Federal appeals court reinstates criminal convictions of Hunter Biden's business partner
Devon Archer was found guilty of fraud, conspiracy.
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The United States Court of Appeals for the Second Circuit on Wednesday reversed a lower court decision to grant a new trial in a fraud case involving Hunter Biden's ex-business partner Devon Archer.
Hunter Biden was not charged in the scheme, but Biden's name was reportedly "invoked at various stages of the fraud as a selling point in transactions."
Archer was indicted on March 26, 2018 and charged with conspiracy to commit securities fraud and securities fraud for a Native American tribal bond scheme hatched by Archer and several of his business partners. After a trial lasting approximately one month, the jury found Archer guilty on both counts. Archer asked the district court to set aside the jury's verdict and successfully pushed for a retrial.
Now, the Second Circuit Court of Appeals has reinstated the jury's conviction and sent the Archer case back to district court for sentencing. The court summarized the decision as follows: "Because the weight of the evidence presented at trial did not preponderate heavily against the jury's verdict, we find that the district court abused its discretion in vacating the judgment and granting a new trial. Accordingly, the decision of the district court is REVERSED, and the jury verdict is reinstated. The case is REMANDED to the district court for sentencing."
Financial records made public during Archer's 2018 trial revealed large sums of Chinese and Ukrainian money flowing into Archer's and Biden's accounts via a Morgan Stanley account for an entity called Rosemont Seneca Bohai, LLC (RSB). For example, the RSB financial records revealed that Ukraine's largest gas company, Burisma Holdings, funneled millions to Archer and Biden in 2014 and 2015. According to Archer's bank statement, Burisma paid at least $166,666.66 (twin payments of $83,333.33) into Biden and Archer's joint account each month between May 2014 and October 2015.
Archer's bank statement released in the trial also revealed that the China state-owned Bank of China directly funneled more than $100,000 into the same account as Burisma beginning in December 2014. Another entity, Novatus Holding Pte. Ltd., wired $142,300 to the Rosemont account on April 22, 2014. That entity is controlled by a Kazakh businessman named Kenges Rakishev who has close ties to the leaders of Kazakhstan.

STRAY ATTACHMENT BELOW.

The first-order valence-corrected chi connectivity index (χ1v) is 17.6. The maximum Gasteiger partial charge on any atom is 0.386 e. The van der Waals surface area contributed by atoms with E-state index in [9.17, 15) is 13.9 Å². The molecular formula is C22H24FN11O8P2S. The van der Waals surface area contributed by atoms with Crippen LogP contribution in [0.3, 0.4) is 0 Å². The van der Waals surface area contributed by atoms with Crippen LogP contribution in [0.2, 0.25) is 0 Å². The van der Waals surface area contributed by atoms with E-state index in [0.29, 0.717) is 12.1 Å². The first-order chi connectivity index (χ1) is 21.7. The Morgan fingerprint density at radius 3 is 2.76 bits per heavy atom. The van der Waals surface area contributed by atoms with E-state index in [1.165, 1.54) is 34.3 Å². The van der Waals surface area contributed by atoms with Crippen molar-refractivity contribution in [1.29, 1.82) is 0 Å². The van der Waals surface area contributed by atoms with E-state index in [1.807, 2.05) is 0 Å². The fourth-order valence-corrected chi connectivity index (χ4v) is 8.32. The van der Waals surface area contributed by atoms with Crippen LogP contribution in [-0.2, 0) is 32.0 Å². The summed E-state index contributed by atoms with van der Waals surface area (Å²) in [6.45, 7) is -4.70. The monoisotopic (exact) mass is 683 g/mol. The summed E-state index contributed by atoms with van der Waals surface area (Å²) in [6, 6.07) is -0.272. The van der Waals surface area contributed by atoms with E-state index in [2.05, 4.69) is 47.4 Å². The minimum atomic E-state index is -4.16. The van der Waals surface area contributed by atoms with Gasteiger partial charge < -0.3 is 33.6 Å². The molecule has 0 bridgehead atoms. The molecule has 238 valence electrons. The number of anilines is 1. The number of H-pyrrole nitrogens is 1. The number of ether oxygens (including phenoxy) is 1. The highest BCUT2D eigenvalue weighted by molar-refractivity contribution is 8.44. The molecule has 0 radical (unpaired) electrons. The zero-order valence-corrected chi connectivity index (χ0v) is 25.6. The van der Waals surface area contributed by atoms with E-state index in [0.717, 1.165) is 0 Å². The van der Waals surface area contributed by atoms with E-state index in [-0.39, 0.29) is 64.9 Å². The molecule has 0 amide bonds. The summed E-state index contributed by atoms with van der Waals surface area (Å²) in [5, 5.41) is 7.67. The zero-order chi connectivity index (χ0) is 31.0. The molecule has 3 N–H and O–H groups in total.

Many of the financial records revealed during Archer's 2018 trial became the subject of a joint Senate committee investigation. The GOP-led investigation slammed the Bidens and their associates for apparent conflicts of interest and flagged possible criminal activity while citing "glaring" evidence of Burisma bribes, suspicious foreign money transfers and sex trafficking.
In addition to Archer's financial records, the Senate report cited nonpartisan Treasury Department documents called Suspicious Activity Reports, which are generated by financial institutions when transactions appear suspicious or money-laundering is suspected.
"Treasury records acquired by the Chairmen show potential criminal activity relating to transactions among and between Hunter Biden, his family, and his associates with Ukrainian, Russian, Kazakh and Chinese nationals," the 87-page report disclosed, confirming an earlier report in Just the News.
"The report raises serious questions that former Vice President Biden needs to answer," Sen. Ron Johnson (R-Wisc.) told Just the News. "There are simply too many potential conflicts of interest, counterintelligence and extortion threats to ignore."
Archer's attorney, Matthew L. Schwartz of Boies Schiller Flexner LLP, stated: "Yesterday's ruling, which second-guesses that judge's decision without having sat through the evidence and listened to the witnesses, is beyond disappointing."
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